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Apr 11 2012

The Boston Globe - Bertucci's redesigns for a younger generation


By D.C. Denison

How does a familiar, family-oriented restaurant chain shake off middle age and become cool enough to attract the digital generation?

It puts its executive chef into a cooking show on YouTube. It changes the music played for patrons to contemporary pop instead of big band arrangements of Italian standards. Instead of 95 cookie-cutter outlets, each restaurant is made to feel like a local business. Booths are phased out in favor of larger, more open tables, suitable for hanging out, and so-called small plates are served to encourage sharing. After 31 years, Bertucci’s is courting a new, youthful clientele in an effort known within the company’s Northborough headquarters as “The Millennial Project.’’ One of Boston’s most tech-savvy marketing agencies, SapientNitro, has been hired to launch a new campaign with an emphasis on digital media. The chain, which has 95 restaurants in 10 Northeastern states and the District of Columbia, last week aired new television and radio ads, introduced new menus, and posted the first episode of the YouTube series featuring head chef Jeff Tenner.

“We’re contemporizing the brand,’’ said Skip Weldon, senior vice president of marketing at Bertucci’s. “We’re moving into a new space.’’ Why revamp the whole brand? The clientele that grew up with Bertucci’s, the baby boomers who embraced wood-fired pizza in the 1980s and 1990s, are getting older and going out less, company executives said. If it wants to grow, the chain needs to attract “Millennials,’’ loosely defined as consumers between the ages of 18 and 30, said Michael Maione, head of the Bertucci’s account at SapientNitro.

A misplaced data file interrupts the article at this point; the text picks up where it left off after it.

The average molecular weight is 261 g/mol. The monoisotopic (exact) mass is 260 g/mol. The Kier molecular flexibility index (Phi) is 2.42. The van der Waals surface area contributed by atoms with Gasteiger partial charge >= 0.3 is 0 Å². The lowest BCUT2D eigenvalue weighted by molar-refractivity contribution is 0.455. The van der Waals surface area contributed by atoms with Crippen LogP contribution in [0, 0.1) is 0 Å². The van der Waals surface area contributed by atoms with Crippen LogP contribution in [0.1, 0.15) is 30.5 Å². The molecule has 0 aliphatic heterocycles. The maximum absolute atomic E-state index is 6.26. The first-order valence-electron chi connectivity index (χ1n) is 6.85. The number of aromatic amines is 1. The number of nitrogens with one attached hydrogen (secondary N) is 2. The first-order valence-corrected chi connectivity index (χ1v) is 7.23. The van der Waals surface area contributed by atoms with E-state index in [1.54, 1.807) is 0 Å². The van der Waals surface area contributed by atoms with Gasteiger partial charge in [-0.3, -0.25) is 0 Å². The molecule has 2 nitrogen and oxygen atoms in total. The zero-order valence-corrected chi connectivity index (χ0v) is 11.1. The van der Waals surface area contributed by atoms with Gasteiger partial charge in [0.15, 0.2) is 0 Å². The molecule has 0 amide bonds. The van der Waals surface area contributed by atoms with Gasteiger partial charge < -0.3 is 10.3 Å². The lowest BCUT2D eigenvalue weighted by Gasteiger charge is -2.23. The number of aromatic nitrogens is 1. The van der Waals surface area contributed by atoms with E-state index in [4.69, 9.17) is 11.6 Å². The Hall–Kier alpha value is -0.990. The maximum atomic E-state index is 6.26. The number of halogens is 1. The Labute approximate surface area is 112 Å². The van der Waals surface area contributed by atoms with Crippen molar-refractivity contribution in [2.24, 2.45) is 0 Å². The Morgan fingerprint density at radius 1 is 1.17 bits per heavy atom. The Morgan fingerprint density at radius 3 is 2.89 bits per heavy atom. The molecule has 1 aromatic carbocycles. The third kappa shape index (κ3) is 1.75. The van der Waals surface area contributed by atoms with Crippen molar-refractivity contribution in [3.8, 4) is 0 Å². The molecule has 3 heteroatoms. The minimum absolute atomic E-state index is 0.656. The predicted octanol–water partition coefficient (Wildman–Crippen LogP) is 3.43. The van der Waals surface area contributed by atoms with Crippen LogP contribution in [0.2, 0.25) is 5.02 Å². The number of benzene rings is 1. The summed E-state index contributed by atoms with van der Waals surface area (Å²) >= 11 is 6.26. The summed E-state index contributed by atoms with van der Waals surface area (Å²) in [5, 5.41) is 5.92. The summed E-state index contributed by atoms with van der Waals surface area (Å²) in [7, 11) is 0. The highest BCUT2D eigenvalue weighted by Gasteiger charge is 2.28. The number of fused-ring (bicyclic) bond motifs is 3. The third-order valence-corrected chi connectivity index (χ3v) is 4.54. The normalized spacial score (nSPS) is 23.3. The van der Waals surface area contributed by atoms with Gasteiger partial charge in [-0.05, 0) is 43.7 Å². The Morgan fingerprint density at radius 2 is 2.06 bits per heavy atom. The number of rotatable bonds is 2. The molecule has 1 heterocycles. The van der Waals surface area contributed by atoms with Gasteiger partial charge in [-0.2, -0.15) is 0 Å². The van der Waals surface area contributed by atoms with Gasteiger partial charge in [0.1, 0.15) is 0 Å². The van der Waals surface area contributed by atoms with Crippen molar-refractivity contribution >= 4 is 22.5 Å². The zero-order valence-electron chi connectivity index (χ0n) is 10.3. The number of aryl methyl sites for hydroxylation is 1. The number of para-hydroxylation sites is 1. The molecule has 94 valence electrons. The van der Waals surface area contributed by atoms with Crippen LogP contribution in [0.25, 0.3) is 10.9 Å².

“Long term, Bertucci’s has no choice in the matter,’’ said Dennis Lombardi, executive vice president of food service strategies at WD Partners, a design and development firm based in Columbus, Ohio. As the baby boomers move on, “the torch is being passed to the Millennials,’’ he said.

Founded in 1981 by Joey Crugnale, who opened the original restaurant in Somerville, Bertucci’s grew quickly in its first two decades. In 1998, Crugnale was ousted in a hostile takeover, and Bertucci’s Corp. is now owned by Jacobson Partners, a New York private equity firm.

Growth at the chain, and in the general “casual dining Italian’’ sector, has been relatively flat over the last five years, said Darren Tristano, executive vice president at Technomic Inc., a Chicago research and consulting firm. Total sales at Bertucci’s during 2011 were $200 million, up just 0.5 percent over the previous year.

Tristano said the new emphasis on Millennials and digital media is a good strategy for a chain that is looking for more dramatic growth.

“Millennials spend less per ticket than baby boomers, but they come in more often,’’ he said. “More importantly, they are your future.’’

Cory Ip, a 28-year-old program manager at SapientNitro, said the agency has identified three primary ways that the restaurant can appeal to younger diners. “Millennials crave unique dining experiences, not chain restaurants,’’ she said. “We also like companies with a mission. And we like to share. I can’t remember the last time that I ate at a restaurant when I didn’t share the food with my friends.’’

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